The researchers from the University of Saskatchewan discovered a series of ancient worm tunnels in Canada, on the sea bed, of 500 million years old, dating back from the Cambrian era. The recent findings prove that life on Earth thrived in the prehistoric oceans during the Cambrian period, a fact that until now has been deemed impossible.
According to the study issued in the journal Geology, worms lived on the sea beds of the Earth by about 270 million years before the appearance of the dinosaurs. Until now, the scientific community agreed that, in the Cambrian era, approximately 500 million years ago, the oceans were not inhabitable. The recent discovery contradicts that theory, bringing irrefutable evidence that life on Earth thrived in the planet’s oceans in the Cambrian period.
The scientists from the University of Saskatchewan, led by professor Brian Pratt, found the ancient worm tunnels in the remote Mackenzie Mountains of the Northwest Territories in Canada about 35 years ago. A more recent study on that finding revealed the age of the fossilized samples, proving the life thrived 500 million years ago.
Ancient Worm Tunnels Of 500 Million Years Old Discovered in Canada
“For the first time, we saw evidence of large populations of worms living in the sediment – which was thought to be barren. There were cryptic worm tunnels – burrows – in the mud on the continental shelf 500 million years ago, and more animals reworking, or bioturbating, the sea bed than anyone ever thought,” said Brian Pratt.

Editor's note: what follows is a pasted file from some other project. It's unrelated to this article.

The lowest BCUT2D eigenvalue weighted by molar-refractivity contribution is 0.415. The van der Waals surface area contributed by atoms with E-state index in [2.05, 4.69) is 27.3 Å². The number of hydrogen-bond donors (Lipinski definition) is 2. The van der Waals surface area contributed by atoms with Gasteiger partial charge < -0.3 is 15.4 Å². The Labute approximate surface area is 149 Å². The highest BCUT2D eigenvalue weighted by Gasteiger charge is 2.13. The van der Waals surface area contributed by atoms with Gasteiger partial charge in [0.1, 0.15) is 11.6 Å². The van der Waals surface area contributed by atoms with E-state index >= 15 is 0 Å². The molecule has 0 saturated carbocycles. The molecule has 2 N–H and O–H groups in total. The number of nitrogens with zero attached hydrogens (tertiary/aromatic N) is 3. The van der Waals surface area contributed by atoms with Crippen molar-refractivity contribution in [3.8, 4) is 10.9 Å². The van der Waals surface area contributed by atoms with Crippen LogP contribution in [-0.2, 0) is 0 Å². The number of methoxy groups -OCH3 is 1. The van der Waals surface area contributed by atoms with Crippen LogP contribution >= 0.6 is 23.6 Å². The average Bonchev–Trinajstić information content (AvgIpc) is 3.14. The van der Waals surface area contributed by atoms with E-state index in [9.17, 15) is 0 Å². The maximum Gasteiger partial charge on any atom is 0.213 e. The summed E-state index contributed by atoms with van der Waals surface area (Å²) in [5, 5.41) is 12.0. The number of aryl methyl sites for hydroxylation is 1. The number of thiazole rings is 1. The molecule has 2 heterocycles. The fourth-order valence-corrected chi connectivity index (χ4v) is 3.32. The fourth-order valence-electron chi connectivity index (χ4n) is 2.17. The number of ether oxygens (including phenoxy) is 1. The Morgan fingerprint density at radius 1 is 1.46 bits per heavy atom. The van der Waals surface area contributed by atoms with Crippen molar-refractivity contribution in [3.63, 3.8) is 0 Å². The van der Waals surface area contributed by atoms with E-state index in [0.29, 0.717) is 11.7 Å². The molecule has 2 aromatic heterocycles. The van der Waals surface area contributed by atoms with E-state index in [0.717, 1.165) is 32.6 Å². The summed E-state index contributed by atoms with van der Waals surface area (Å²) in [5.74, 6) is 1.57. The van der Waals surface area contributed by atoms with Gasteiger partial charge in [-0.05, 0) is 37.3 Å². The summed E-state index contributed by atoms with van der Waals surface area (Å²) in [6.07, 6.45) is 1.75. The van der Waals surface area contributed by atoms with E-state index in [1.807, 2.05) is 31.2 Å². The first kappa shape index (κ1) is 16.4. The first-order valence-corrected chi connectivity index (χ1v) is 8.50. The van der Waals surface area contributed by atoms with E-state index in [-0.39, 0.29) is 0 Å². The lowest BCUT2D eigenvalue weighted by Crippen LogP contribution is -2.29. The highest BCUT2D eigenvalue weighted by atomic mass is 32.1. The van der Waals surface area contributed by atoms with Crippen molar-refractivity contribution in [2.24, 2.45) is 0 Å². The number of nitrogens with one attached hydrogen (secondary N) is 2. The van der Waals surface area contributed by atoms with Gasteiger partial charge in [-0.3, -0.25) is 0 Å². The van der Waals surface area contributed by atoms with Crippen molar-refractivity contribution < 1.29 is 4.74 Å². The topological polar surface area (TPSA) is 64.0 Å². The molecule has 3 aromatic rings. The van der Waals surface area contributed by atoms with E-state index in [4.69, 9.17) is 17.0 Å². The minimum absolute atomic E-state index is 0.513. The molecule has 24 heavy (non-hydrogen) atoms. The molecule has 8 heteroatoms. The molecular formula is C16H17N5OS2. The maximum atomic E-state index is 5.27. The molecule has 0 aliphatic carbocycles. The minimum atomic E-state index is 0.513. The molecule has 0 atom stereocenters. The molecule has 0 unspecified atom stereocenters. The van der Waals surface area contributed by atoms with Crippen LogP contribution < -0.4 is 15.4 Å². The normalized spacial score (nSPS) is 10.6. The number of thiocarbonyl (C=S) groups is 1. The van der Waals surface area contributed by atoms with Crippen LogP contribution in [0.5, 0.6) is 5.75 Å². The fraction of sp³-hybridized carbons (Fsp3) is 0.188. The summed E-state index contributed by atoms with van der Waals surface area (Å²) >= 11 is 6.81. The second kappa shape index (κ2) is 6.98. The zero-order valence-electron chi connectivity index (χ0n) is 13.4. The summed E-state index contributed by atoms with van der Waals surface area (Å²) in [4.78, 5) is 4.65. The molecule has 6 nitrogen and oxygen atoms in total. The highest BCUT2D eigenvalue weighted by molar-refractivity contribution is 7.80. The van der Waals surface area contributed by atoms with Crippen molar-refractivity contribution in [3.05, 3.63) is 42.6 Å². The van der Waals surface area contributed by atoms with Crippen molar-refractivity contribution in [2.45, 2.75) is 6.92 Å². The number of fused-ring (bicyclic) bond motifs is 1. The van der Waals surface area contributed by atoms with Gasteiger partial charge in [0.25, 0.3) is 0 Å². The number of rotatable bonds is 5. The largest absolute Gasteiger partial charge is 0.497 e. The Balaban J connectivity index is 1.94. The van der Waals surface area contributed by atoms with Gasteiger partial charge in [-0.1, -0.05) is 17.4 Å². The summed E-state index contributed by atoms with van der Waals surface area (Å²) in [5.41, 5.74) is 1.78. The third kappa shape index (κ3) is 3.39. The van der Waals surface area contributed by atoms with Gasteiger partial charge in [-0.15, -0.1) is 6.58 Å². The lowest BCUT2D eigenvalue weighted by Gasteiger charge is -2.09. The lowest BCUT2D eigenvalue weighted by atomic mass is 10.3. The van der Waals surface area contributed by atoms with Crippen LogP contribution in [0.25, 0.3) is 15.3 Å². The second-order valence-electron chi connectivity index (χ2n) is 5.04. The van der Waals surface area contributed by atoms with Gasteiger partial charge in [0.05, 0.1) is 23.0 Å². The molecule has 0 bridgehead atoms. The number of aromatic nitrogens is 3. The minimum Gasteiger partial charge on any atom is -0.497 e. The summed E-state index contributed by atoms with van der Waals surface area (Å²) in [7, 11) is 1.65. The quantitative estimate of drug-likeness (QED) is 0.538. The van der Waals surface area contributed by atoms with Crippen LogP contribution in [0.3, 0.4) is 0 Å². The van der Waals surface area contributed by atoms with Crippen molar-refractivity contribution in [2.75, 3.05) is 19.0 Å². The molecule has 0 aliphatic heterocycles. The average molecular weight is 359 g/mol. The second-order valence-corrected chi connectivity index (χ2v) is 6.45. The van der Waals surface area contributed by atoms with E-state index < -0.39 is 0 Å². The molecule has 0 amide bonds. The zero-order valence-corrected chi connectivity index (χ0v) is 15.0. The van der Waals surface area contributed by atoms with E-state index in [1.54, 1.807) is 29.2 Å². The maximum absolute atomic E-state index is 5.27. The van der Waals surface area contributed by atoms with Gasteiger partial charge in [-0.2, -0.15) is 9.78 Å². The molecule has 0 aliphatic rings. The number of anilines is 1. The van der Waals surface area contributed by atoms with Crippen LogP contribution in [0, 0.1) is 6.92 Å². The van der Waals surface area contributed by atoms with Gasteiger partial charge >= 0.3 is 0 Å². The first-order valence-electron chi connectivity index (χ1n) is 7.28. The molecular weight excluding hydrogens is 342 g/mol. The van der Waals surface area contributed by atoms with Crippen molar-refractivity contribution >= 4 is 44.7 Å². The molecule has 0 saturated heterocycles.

The Cambrian era witnessed an explosion of life on Earth. However, the recent discovery suggests that life already thrived on the sea beds around the world about 500 million years ago, previously than the current theories suggest.
“Serendipity is a common aspect to my kind of research. I found these unusual rocks quite by accident all those years ago. On a hunch, I prepared a bunch of samples, and when I enhanced the images, I was genuinely surprised by what I found. That has a lot of implications which will now need to be investigated, not just in Cambrian shales but in younger rocks as well. People should try the same technique to see if it reveals signs of life in their samples,” Pratt concluded.
Jasmine holds a Master’s in Journalism from Ryerson University in Toronto and writes professionally in a broad variety of genres. She has worked as a senior manager in public relations and communications for major telecommunication companies, and is the former Deputy Director for Media Relations with the Modern Coalition. Jasmine writes primarily in our LGBTTQQIAAP and Science section.